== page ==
They are hired to spoil the young employees of hip new companies, as though they were real grandmothers. That works great. Up to a point.
Carmen Richter loves showing up for work on this Thursday. At last she has a job she enjoys and feels respected for. She stirs a feta-cheese sauce, cracks eggs into a pan and washes lettuce. The smell of freshly-baked bread lingers as the morning sun shines through the window; an iPad plays Marvin Gaye: “Honey, honey, yeah.”
Ms. Richter hands a plate of hot sausages to her colleague Anne-Marie Lisson. Together they carry dishes and trays into a large, bright office where tall plants stand between broad, white desks. Their colleagues, wearing t-shirts and hoodies, are gathered around two old leather sofas. Most of them speak English, but Ms. Richter and Ms. Lisson speak German with a Berlin dialect – in their early fifties, they are the oldest people present.
The two women are officially “start-up grandmas” at Door2door, an internet company that is developing an innovative mobility platform for public transportation companies. “We look after the physical well-being of the employees,” Ms. Richter said. “The young people want to eat something healthy,” Ms. Lisson added.
What sounds like a PR gag has become a common job description in the start-up scene. According to the German Start-up Monitor, one in ten German start-ups has a start-up grandma, also known as a feel-good grandma or feel-good manager. The portal Gründerszene.de is enthusiastic about these women, whose “main task is to ensure employees are happy and keep them motivated.” They are praised for creating a team spirit, reducing stress and sick leave and keeping talent at the company.
A Berlin start-up’s recent help-wanted ad featured similar wording: Whoever is hired as a feel-good manager will shop for birthday gifts, feed guests and prepare the welcome package for the “onboarding of new employees.” In brief: “You make sure that the others feel good, and you’re happy when customers and team are also happy.”
This sort of strategy apparently pays off for companies. Or at least Christian Scholz thinks so. Mr. Scholz has been teaching personnel management at Saarbrücken University since 1986 and has watched business fads come and go. “When I heard about feel-good employees, I was skeptical at first,” Mr. Scholz said. But then he crossed paths with several during his visits to fledgling companies. They prepared breakfast, took new colleagues under their wings and helped resolve disputes. “This enhances employees’ motivation and doesn’t cost much,” Mr. Scholz said.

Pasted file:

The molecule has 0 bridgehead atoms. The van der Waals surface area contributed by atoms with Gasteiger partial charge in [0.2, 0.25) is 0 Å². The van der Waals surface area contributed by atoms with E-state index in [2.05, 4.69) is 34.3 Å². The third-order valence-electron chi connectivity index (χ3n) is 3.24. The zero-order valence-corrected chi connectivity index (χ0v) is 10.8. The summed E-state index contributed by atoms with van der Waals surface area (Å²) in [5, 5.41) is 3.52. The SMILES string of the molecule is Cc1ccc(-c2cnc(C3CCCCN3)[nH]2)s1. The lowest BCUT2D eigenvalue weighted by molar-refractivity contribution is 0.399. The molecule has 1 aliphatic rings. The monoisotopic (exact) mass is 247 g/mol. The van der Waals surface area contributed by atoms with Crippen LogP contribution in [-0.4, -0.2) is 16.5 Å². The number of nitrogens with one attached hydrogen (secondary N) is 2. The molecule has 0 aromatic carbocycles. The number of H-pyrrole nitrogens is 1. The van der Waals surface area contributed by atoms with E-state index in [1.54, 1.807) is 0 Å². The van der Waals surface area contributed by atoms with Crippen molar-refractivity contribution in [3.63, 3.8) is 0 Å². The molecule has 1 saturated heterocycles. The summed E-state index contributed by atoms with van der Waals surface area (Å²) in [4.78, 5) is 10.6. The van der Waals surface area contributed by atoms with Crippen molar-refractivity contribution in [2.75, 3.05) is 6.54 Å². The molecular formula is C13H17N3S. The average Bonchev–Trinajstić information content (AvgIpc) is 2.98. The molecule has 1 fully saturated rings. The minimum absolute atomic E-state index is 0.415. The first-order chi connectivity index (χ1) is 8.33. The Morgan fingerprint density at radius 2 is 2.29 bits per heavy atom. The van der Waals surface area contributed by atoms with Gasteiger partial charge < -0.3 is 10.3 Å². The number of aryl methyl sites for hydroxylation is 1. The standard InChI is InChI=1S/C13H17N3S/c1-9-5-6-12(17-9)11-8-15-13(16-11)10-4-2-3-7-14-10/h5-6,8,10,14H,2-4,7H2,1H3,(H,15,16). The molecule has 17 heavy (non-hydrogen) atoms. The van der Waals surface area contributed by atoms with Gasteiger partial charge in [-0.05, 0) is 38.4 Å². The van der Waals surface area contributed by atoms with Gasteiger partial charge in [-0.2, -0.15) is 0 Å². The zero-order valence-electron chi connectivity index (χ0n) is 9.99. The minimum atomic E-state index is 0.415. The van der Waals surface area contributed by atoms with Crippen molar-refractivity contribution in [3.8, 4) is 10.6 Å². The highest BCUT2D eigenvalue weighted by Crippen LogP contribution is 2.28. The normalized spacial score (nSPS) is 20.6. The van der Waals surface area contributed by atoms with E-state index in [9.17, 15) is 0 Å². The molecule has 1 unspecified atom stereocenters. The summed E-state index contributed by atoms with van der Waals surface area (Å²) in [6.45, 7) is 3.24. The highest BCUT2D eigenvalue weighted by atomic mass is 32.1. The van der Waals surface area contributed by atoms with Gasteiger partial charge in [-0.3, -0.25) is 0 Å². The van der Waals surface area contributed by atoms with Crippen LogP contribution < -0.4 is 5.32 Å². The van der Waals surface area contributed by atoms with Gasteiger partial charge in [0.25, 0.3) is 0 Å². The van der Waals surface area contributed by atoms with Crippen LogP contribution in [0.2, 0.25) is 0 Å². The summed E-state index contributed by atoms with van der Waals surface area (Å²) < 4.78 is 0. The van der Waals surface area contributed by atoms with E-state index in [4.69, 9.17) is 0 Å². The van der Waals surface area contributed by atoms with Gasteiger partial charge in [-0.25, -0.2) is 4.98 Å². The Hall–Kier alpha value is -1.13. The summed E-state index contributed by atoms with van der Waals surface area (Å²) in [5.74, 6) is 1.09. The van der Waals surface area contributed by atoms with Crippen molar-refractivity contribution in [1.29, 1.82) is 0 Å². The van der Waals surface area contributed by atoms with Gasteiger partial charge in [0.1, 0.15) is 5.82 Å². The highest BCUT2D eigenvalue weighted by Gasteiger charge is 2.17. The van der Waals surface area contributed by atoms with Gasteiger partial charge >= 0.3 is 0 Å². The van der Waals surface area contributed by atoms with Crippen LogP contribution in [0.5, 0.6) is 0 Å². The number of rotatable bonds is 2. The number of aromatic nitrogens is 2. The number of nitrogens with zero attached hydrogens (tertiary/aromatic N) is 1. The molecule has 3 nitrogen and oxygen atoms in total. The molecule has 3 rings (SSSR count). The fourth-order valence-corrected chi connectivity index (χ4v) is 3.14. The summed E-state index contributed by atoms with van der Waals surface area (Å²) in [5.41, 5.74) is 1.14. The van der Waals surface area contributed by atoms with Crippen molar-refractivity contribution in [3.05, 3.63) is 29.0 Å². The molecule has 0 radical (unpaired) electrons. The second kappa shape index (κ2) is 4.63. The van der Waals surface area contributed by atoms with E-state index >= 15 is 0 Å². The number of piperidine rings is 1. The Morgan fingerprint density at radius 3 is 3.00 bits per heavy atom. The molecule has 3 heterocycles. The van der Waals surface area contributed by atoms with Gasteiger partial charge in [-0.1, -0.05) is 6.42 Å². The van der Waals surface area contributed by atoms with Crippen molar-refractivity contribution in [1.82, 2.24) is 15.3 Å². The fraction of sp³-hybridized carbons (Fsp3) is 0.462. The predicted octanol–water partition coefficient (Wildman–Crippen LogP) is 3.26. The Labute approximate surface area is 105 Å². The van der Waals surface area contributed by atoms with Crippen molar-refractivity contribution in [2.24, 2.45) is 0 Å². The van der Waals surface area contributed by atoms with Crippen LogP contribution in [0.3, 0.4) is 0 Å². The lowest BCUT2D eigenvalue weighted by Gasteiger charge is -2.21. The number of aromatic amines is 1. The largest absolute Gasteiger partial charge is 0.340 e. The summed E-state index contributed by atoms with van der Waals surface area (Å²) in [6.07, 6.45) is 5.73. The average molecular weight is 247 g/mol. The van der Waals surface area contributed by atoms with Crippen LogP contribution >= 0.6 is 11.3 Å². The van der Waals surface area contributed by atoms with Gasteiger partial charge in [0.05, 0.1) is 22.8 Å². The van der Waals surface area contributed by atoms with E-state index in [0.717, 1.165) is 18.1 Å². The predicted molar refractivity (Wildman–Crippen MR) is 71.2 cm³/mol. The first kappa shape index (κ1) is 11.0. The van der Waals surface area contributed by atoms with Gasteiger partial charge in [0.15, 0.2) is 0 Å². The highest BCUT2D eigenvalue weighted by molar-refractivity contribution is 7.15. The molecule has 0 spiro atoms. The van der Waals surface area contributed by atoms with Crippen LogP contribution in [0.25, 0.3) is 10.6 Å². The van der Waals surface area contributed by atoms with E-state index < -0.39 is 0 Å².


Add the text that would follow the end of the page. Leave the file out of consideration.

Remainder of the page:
Ms. Richter and Ms. Lisson are at Door2door twice a week for six hours shifts. They both earn €450 per month with this mini-job. The women originally studied together to be hair stylists, but wound up working a variety of jobs, mostly in the food-service industry. Even if only one of them – Ms. Richter – is an actual a grandmother, they like their job as start-up grandmas. It allows them to work in a relaxed and independent manner.
“I am very happy that I can rebuild my trust in a work [relationship] here. For years I was simply used and thrown out,” Ms. Richter said.
Ms. Lisson: “Talk about the bakery.”
Ms. Richter: “I was supposed to constantly sell [food] that was no longer good. When I complained to the boss, he said: ‘He’d never met someone as stupid as me in his entire life.’”
Ms. Lisson: “Talk about the retirement home!”
Ms. Richter: “I worked in the cafeteria; there was not even time to go to the toilet. If I didn’t maintain the pace, the boss warned me to think about where my paycheck was coming from. Then came the pink slip.”
Cheng Yang, 28, grabs a plate of baked beans. The 28-year-old is one of approximately 70 workers at Door2door. And whereas the grandmas often changed jobs unwillingly, Mr. Yang deliberately switches jobs frequently.
The grandmas fought to be recognized out of many applicants; Mr. Yang always had the luxury of choosing his employer. He belongs to a class of workers in the Berlin labor market that are “riding the very front wave of digitization,” said Door2door founder Tom Kirschbaum. These employees are well-paid and desperately needed. The grandmas, on the other hand, belong to a class of workers that is being left behind by digitization: cheap to hire, easy to replace.
Mr. Yang is originally from Taiwan and has worked for several start-ups. He is a software developer at Door2door, and because of his training as a transportation engineer, his skill-set matches the start-up perfectly, Mr. Yang explained. The company is developing software to help public transportation companies optimize short-distance travel. With the help of Door2door, he easily acquired a blue card, the residence and work permit issued to highly-qualified workers, whose gross income is at least €39,624 annually.